As we approach the end of 2015 and we prepare to make the best of 2016, I think it’s always a good time to look back on these 12 months. Like it has been for the last couple of years, there was one theme dominating my work this year: shark research.
2015 started off with the best shark research/diving trip in the world: great Hammerheads, bull sharks, nurse sharks and Caribbean reef sharks of Bimini. Right now I realize that I launched this website only a couple of months ago so there is no article on that trip (yet), but since I keep looking at my hammerhead photos from that trip, I’ll write something up in the (near) future. I was asked to join the trip organized by friend and colleague Dr. Craig O’Connell (O’Seas Conservation Foundation) who I met in 2013 when we conducting different projects on white sharks in Gansbaai, South Africa. We worked with the most awesome crew, made a documentary on hammerheads, went to see and dive with the most amazing sharks and stayed in a beautiful house on South-Bimini (a.k.a. paradise). But most importantly: we conducted two valuable scientific studies on bull sharks and Caribbean reef sharks (Marcella Uchoa MSc. project), and laser photogrammetry and dorsal fin ID on great hammerheads (Craig and myself). But more on the Bahamian shark paradise in a future article!
As soon as I got back from 7 weeks Bimini, I had to continue with some courses for my MSc. degree and had to come up with a research proposal for a Master thesis. Working through summer on a part-time job (no highlight…) and writing up a research proposal made sure my next project was ready to kick-off: studying the spatiotemporal distribution and diurnal patterns of Caribbean reef sharks and nurse sharks off Saba (Dutch Caribbean). I just returned from this trip, as you can read in my trip reports of Saba and the Saba Bank, St. Maarten and Statia.
In addition to these two research trips and studying for my MSc. Marine Biology, 2015 was a great year in numbers. In 2015 I:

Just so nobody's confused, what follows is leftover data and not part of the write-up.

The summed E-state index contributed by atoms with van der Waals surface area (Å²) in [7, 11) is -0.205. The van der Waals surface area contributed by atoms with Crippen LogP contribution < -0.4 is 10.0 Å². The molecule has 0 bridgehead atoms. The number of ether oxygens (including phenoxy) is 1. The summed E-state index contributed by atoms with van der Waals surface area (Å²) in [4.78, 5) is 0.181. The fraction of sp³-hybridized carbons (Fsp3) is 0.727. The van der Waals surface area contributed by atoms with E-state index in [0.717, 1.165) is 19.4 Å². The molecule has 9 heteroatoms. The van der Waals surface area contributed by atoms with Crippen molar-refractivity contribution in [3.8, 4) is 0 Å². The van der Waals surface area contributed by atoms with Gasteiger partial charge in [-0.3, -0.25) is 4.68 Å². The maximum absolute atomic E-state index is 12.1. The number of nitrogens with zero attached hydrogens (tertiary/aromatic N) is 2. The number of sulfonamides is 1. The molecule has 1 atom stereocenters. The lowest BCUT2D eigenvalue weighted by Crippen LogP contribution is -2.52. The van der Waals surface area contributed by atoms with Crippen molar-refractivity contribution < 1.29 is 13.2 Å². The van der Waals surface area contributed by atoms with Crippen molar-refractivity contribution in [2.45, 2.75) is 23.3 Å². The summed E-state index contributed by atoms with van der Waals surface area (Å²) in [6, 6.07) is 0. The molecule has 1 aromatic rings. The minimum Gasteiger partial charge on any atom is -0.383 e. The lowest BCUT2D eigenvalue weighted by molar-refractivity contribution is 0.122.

- Published three articles: 2 scientific articles (1 published, 1 accepted) and 1 in a magazine for the Institute of Dutch Biologists (NIBI).
Leurs, G., O’Connell, C. P., Andreotti, S., Rutzen, M., & Vonk Noordegraaf, H. (2015). Risks and advantages of using surface laser photogrammetry on free-ranging marine organisms: a case study on white sharks Carcharodon carcharias. Journal of Fish Biology, 86(6), 1713–1728. doi:10.1111/jfb.12678
O’Connell C.P. & Leurs, G. (ACCEPTED). A novel and minimally invasive technique to assess several life-history characteristics of the endangered great hammerhead shark, Sphyrna mokarran. Journal of Fish Biology.Post Scriptum: Haaiengroei vastleggen met lasercamera (Dutch). Bionieuws (NIBI). Interviewer: Janneke Razenberg. Read online.
- Published one of my Great Hammerhead photographs in the new book ‘Aarde op 1‘ of the Dutch World Wildlife Fund (WWF/WNF).
- Assisted in the making of “Hunting the Hammerhead” by Earth Touch and Smithsonian, which will premiere in 2016.
- Two new shark species: great hammerhead (Sphyrna mokarran) and the blacknose shark (Carcharhinus acronotus).
- Caught and tagged: 5 Caribbean reef sharks and 1 nurse shark.
- Visited 4 new Caribbean islands.
- Spent countless hours behind a computer..
- Met and worked with the most inspiring people!
Goals and resolutions for 2016.
(Not a big fan of new year resolutions, but when it comes to studying and work, I always make lists..)
- Finish my MSc. Marine Biology
- Plan next projects or trips (Aussie?!).
- Publish at least one more paper before the end of my MSc.
- Dive with at least one new species of elasmobranch.
- Visit extremely beautiful places with the best people in the world!
Thank you to everyone who was part of 2015, you are awesome!